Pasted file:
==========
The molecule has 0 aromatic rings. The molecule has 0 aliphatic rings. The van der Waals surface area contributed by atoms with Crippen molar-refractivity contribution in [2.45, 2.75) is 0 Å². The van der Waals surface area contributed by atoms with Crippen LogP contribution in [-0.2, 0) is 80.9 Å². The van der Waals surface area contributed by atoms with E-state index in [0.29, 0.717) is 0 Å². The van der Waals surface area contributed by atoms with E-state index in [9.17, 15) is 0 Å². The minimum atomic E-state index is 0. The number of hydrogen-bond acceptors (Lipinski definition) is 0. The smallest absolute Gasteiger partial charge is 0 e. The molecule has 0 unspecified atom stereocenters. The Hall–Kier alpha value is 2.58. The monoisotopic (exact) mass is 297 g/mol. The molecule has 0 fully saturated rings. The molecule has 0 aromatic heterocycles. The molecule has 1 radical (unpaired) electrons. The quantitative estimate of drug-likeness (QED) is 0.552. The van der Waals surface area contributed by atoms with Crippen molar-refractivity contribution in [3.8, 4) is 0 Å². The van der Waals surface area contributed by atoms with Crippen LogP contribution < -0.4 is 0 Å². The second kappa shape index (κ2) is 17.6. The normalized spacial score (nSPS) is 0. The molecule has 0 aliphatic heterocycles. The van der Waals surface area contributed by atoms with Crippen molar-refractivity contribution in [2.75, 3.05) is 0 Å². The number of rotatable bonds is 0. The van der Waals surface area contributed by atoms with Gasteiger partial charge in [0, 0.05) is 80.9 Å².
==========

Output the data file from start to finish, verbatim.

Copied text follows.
The molecule has 0 aromatic rings. The molecule has 0 aliphatic rings. The van der Waals surface area contributed by atoms with Crippen molar-refractivity contribution in [2.45, 2.75) is 0 Å². The van der Waals surface area contributed by atoms with Crippen LogP contribution in [-0.2, 0) is 80.9 Å². The van der Waals surface area contributed by atoms with E-state index in [0.29, 0.717) is 0 Å². The van der Waals surface area contributed by atoms with E-state index in [9.17, 15) is 0 Å². The minimum atomic E-state index is 0. The number of hydrogen-bond acceptors (Lipinski definition) is 0. The smallest absolute Gasteiger partial charge is 0 e. The molecule has 0 unspecified atom stereocenters. The Hall–Kier alpha value is 2.58. The monoisotopic (exact) mass is 297 g/mol. The molecule has 0 fully saturated rings. The molecule has 0 aromatic heterocycles. The molecule has 1 radical (unpaired) electrons. The quantitative estimate of drug-likeness (QED) is 0.552. The van der Waals surface area contributed by atoms with Crippen molar-refractivity contribution in [3.8, 4) is 0 Å². The van der Waals surface area contributed by atoms with Crippen LogP contribution < -0.4 is 0 Å². The second kappa shape index (κ2) is 17.6. The normalized spacial score (nSPS) is 0. The molecule has 0 aliphatic heterocycles. The van der Waals surface area contributed by atoms with Crippen molar-refractivity contribution in [2.75, 3.05) is 0 Å². The number of rotatable bonds is 0. The van der Waals surface area contributed by atoms with Gasteiger partial charge in [0, 0.05) is 80.9 Å².